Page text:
City of Glass, HOME, Manchester and Lyric Hammersmith, London, Review
Experience More - Subscribe to Our Weekly Events Newsletter
Sat 04 Mar 2017 - Sat 13 May 2017
"It was a wrong number that started it, the telephone ringing three times in the dead of night, and the voice on the other end asking for someone he was not." This is the line which opens Paul Auster's story – City of Glass
, first published in 1985, (Sun & Moon Press, Los Angeles). It was inspired by the author once receiving two unexplained phone calls from someone asking for the Pinkerton Detective Agency.
In 2017, an unsolicited phone call usually involves someone asking if we want to make a claim for an accident or for a mis-sold financial product. By the end of this brand new stage adaption, the protagonist Daniel Quinn (played by Mark Edel-Hunt and Chris New) might feel he has a valid claim for compensation, if not for personal injury, at least for severe disruption to his daily life.
Daniel Quinn (pen name William Wilson) is a former poet and essay writer who now writes crime novels. He lives alone in a New York apartment, nursing grief for the loss of his wife and young son. It would spoil the night to reveal more, but explaining the unfolding events would also probably require a lengthy PowerPoint presentation.
The novel and play are set in the edgy, fume-filled, cacophonous, and sweaty New York of the 1980s, where the urban frenzy is only an elevator and a pane of glass away. It is a city of bright lights and dark rooms. This isn't just a metaphor, because once our eyes have adjusted to the subdued setting, we are frequently dazzled by an arrangement of lightbulbs, which frame the stage, like a giant dressing-room mirror.
This version of City of Glass
is directed, designed and produced by company of artists called 59 Productions, who were behind the video design of the Opening Ceremony of the 2012 London Olympic Games. Jenny Melville (Set Design), Lysander Ashton (Video Design) and Matt Daw (Lighting Design), deserve a large share of the credit for making this stage adaptation of Paul Auster's story such a visual feast.
It is noteworthy, in terms of the production's visual language, that it is an adaptation not just of the original book, but also the graphic novel-version by Paul Karasik and David Mazzucchelli.
The plot is multi-layered and we're never quite sure who the protagonist is and who the narrator might be. Therefore, it is fitting that the actors switch between different roles throughout the play. Jack Tarlton is particularly vivid as one of the central characters - Peter Stillman. He is the kind of comical and unsettling outsider who might appear in a David Lynch film. Stillman is someone for whom dark rooms have played a very sinister part in his backstory.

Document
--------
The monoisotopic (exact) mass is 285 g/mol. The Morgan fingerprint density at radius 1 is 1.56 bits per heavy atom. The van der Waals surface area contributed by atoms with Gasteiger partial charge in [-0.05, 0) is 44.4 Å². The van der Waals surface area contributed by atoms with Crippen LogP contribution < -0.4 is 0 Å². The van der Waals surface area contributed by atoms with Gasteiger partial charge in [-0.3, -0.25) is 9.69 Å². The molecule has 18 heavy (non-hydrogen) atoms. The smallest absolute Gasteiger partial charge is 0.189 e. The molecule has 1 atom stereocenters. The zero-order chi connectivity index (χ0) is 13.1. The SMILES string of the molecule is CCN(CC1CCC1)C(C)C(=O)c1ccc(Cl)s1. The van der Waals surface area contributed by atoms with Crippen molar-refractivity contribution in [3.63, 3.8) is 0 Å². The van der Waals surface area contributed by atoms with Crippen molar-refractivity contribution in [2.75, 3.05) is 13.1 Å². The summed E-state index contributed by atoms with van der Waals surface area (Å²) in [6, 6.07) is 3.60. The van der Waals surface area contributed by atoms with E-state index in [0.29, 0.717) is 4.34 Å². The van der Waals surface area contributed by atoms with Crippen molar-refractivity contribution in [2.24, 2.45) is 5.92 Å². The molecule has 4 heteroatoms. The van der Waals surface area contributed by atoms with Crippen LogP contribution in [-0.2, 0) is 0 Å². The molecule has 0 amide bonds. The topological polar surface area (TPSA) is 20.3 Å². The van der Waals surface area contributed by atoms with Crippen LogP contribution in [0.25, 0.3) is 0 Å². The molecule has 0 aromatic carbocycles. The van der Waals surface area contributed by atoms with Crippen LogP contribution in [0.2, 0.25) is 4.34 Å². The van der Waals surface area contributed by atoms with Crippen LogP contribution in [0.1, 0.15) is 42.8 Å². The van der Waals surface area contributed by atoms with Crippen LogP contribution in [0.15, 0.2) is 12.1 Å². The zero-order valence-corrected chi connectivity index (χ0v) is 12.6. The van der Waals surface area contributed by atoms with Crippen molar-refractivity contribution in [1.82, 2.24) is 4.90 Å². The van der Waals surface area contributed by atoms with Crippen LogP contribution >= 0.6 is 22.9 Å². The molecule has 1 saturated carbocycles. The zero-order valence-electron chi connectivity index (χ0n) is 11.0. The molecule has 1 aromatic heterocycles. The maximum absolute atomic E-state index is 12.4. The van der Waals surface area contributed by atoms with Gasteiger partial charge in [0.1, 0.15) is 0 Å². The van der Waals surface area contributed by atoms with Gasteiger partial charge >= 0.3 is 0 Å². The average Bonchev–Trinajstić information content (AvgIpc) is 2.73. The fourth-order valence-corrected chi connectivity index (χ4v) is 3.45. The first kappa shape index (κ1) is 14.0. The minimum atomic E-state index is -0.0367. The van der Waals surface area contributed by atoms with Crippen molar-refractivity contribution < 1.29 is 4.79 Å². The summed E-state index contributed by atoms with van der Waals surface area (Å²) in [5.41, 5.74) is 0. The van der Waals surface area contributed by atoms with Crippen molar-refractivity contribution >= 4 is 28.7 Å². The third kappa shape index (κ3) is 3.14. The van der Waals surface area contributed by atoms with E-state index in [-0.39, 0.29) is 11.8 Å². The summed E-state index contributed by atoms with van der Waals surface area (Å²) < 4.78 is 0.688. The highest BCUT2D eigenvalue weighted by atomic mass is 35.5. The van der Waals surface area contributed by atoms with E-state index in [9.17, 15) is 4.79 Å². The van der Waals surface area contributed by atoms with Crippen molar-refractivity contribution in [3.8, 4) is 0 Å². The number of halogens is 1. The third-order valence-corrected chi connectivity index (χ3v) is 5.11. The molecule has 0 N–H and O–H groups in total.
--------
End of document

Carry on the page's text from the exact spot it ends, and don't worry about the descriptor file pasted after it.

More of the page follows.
The multi-layered, shifting nature of the plot is true to the original. However, unlike a book, it is not possible to ask the actors to turn back to a previous section and there was also no theatre programme for the performance. This meant that, at times, the middle section of the play was so befuddling that it was hard not just to tune out and enjoy the acting and the staging.
That said, one thing you wouldn't get with the book alone is the brilliant soundtrack, from composer Nick Powell and sound designer Gareth Fry. They evoke the both the internal mood music of the characters and the New York soundscape in music which ranges from jarring to lyrical.
Although the plot itself is often hard to grasp, the emotional core of the story resonates strongly. It reminds us that city life is exhilarating when it enables us to adopt different personas but the anonymity can also feel like falling through an empty lift shaft with no one there to catch us.
This new stage version of City of Glass
, directed by Leo Warner, uses all the theatrical tools in it talented hands to make it an evening to remember. I personally wish I had read the book before seeing the play but there is no doubting the relish with which 59 Productions' translate a complex piece of literature to the stage. It's a production, which leaves you with a maze of ideas to explore. It will also make you think twice about answering a phone call in the night.
The play runs for around one hour 35 mins, with no interval. It features haze, smoking, swearing, nudity, strobe lighting, and gunshots. It will transfer to the Lyric Hammersmith, London 20 April – 13 May, before an international tour.
In addition to the stage production, My Name is Peter Stillman
is a brand new Virtual Reality experience created by 59 Productions and funded by The Space. It runs for about five minutes and is well worth putting on the Oculus Rift VR headset to experience.
City of Glass
Lyric Hammersmith 20 April - 20 May 2017
!date 04/03/2017 -- 13/05/2017
71167 - 2023-01-26 01:52:00